Supporting A Flexible Grouping Mechanism for Collaborating Engineering Teams

Most engineering tools do not provide much support for collaborating teams and today's engineering knowledge repositories lack flexibility and are limited. Engineering teams have different needs and their team members have different preferences on how and when to collaborate. These needs may depend on the individual work style, the role an engineer has, and the tasks they have to perform within the collaborating group. However, individual collaboration is insufficient and engineers need to collaborate in groups. This work [65] presents a collaboration framework for collaborating groups capable of providing synchronous and asynchronous mode of collaboration. Additionally, our approach enables engineers to mix these collaboration modes to meet the preferences of individual group members. We evaluate the scalability of this framework using four real life large collaboration projects. These projects were found from GitHub and they were under active development by the time of evaluation. We have tested our approach creating groups of different sizes for each project. The results showed that our approach scales to support every case for the groups created. Additionally, we scouted the literature and discovered studies that support the usefulness of different groups with collaboration styles.

Software diversification

The Maven Dependency Graph: a Temporal Graph-based Representation of Maven Central

The Maven Central Repository provides an extraordinary source of data to understand complex architecture and evolution phenomena among Java applications. As of September 6, 2018, this repository includes 2.8M artifacts (compiled piece of code implemented in a JVM-based language), each of which is characterized with metadata such as exact version, date of upload and list of dependencies towards other artifacts. Today, one who wants to analyze the complete ecosystem of Maven artifacts and their dependencies faces two key challenges: (i) this is a huge data set; and (ii) dependency relationships among artifacts are not modeled explicitly and cannot be queried. In this work [55], we present the Maven Dependency Graph. This open source data set provides two contributions: a snapshot of the whole Maven Central taken on September 6, 2018, stored in a graph database in which we explicitly model all dependencies; an open source infrastructure to query this huge dataset.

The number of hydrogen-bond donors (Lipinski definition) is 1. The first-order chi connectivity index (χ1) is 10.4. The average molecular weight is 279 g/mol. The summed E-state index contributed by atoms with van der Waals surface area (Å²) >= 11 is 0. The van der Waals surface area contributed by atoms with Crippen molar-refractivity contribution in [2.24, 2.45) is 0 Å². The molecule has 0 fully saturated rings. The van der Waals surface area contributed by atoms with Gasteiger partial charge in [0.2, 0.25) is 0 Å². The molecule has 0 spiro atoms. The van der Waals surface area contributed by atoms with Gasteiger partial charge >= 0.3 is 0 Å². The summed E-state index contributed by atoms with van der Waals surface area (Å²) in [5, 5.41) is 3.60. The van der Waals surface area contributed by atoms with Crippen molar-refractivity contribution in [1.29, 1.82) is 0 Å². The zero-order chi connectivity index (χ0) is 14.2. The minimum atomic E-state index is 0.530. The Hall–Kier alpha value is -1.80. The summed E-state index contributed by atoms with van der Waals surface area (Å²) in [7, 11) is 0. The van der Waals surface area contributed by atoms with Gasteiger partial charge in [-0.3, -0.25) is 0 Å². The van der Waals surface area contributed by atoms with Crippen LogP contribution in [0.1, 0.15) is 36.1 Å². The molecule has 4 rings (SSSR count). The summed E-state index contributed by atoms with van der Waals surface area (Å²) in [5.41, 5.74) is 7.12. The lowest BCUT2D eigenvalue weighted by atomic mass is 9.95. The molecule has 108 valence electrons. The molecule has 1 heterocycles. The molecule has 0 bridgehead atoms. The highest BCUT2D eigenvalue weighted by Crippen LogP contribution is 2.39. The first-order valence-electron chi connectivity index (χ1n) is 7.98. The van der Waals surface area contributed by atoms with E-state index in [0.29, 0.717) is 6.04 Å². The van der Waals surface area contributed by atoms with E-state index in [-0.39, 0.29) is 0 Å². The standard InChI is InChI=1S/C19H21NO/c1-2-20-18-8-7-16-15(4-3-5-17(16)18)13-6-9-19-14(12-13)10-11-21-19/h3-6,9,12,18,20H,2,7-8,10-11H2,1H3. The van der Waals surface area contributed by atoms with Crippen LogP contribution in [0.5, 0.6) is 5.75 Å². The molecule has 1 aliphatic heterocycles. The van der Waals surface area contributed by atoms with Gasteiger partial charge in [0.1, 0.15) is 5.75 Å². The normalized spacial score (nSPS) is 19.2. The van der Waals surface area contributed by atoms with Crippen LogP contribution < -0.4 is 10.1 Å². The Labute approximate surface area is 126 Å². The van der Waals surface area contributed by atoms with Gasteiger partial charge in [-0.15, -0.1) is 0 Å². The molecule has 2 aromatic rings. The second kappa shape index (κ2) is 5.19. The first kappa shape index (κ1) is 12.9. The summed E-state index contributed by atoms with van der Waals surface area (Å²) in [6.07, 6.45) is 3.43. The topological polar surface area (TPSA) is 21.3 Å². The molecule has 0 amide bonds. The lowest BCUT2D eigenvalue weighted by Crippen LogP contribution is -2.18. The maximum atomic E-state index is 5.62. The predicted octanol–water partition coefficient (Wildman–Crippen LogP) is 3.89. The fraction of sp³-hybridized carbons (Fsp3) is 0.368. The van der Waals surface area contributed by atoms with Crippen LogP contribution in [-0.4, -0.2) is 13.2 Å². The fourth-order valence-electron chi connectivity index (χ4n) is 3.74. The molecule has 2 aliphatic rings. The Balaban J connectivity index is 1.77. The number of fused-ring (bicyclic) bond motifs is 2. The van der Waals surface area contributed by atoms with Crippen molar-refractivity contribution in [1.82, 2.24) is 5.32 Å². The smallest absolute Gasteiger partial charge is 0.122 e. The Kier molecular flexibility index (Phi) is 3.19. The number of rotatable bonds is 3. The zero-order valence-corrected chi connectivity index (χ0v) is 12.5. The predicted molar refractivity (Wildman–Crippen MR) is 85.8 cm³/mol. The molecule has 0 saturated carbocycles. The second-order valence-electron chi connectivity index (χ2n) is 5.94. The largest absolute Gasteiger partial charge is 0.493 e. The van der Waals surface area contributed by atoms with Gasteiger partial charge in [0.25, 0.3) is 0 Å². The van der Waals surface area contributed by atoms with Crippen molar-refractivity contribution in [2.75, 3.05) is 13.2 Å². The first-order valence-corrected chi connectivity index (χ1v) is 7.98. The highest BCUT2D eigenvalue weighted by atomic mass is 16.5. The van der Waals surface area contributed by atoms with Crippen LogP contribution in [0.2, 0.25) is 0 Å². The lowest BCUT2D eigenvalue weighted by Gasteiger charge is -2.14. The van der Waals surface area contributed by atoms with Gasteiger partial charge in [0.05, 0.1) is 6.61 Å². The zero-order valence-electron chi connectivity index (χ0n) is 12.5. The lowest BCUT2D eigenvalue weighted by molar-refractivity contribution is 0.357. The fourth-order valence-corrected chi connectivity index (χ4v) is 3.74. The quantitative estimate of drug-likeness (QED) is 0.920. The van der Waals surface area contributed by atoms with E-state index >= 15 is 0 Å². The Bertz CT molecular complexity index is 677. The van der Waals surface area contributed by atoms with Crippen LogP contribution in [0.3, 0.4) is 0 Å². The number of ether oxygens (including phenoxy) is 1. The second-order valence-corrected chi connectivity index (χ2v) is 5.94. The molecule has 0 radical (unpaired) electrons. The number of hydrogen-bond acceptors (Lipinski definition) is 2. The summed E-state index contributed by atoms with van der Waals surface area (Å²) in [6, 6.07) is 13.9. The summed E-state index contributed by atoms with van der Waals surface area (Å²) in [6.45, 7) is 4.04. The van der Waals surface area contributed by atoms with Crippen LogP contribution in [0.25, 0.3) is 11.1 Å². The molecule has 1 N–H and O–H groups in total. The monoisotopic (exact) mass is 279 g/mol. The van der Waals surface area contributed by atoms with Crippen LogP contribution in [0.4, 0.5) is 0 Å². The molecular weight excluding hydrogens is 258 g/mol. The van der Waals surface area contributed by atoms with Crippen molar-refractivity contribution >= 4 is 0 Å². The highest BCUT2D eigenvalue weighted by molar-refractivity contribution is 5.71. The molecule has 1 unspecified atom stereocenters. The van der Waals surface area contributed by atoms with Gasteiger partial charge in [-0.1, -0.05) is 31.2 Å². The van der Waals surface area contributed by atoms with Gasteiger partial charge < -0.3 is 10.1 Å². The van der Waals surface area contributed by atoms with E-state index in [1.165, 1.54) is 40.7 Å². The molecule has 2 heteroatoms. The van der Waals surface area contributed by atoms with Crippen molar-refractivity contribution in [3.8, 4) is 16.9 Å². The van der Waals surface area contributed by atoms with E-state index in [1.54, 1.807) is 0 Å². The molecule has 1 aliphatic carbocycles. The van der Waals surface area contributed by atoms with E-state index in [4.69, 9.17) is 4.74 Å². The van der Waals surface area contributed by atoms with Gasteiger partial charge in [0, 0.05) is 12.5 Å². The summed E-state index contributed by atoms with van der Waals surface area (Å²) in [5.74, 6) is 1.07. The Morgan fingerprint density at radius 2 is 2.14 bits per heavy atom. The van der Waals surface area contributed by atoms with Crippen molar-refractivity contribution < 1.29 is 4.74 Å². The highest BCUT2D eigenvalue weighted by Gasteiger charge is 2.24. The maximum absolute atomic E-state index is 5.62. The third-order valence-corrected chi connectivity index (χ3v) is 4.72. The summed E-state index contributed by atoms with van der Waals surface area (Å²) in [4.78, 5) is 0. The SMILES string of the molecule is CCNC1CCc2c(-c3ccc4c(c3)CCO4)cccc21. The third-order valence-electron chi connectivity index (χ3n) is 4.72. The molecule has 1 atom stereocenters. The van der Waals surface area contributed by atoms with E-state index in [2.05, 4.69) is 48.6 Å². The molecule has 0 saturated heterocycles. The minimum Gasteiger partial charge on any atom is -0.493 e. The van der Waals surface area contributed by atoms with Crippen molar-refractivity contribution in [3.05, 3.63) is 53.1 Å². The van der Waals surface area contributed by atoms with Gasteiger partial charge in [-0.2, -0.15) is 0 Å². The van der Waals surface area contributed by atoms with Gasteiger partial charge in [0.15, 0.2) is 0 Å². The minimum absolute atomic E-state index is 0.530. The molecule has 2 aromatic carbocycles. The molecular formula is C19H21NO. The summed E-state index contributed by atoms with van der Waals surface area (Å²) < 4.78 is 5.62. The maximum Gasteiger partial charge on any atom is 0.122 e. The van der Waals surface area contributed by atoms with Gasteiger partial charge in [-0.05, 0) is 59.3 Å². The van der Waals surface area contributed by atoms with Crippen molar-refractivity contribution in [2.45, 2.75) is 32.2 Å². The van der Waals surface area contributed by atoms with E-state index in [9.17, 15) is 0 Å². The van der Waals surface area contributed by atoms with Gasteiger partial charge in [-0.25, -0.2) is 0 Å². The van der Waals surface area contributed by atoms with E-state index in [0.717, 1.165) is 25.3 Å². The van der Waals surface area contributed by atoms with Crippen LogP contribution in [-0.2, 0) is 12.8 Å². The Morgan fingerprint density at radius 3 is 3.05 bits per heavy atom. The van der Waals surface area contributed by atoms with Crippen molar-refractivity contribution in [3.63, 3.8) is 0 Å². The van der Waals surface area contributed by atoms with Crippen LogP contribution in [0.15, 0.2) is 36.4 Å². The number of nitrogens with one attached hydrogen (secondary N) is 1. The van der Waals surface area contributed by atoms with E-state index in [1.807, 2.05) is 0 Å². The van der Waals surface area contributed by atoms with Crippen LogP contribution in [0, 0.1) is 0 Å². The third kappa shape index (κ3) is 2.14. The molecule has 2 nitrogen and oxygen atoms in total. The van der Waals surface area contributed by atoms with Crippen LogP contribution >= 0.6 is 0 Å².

The Emergence of Software Diversity in Maven Central

Maven artifacts are immutable: an artifact that is uploaded on Maven Central cannot be removed nor modified. The only way for developers to upgrade their library is to release a new version. Consequently, Maven Central accumulates all the versions of all the libraries that are published there, and applications that declare a dependency towards a library can pick any version. In this work [59], we hypothesize that the immutability of Maven artifacts and the ability to choose any version naturally support the emergence of software diversity within Maven Central. We analyze 1,487,956 artifacts that represent all the versions of 73,653 libraries. We observe that more than 30% of libraries have multiple versions that are actively used by latest artifacts. In the case of popular libraries, more than 50% of their versions are used. We also observe that more than 17% of libraries have several versions that are significantly more used than the other versions. Our results indicate that the immutability of artifacts in Maven Central does support a sustained level of diversity among versions of libraries in the repository.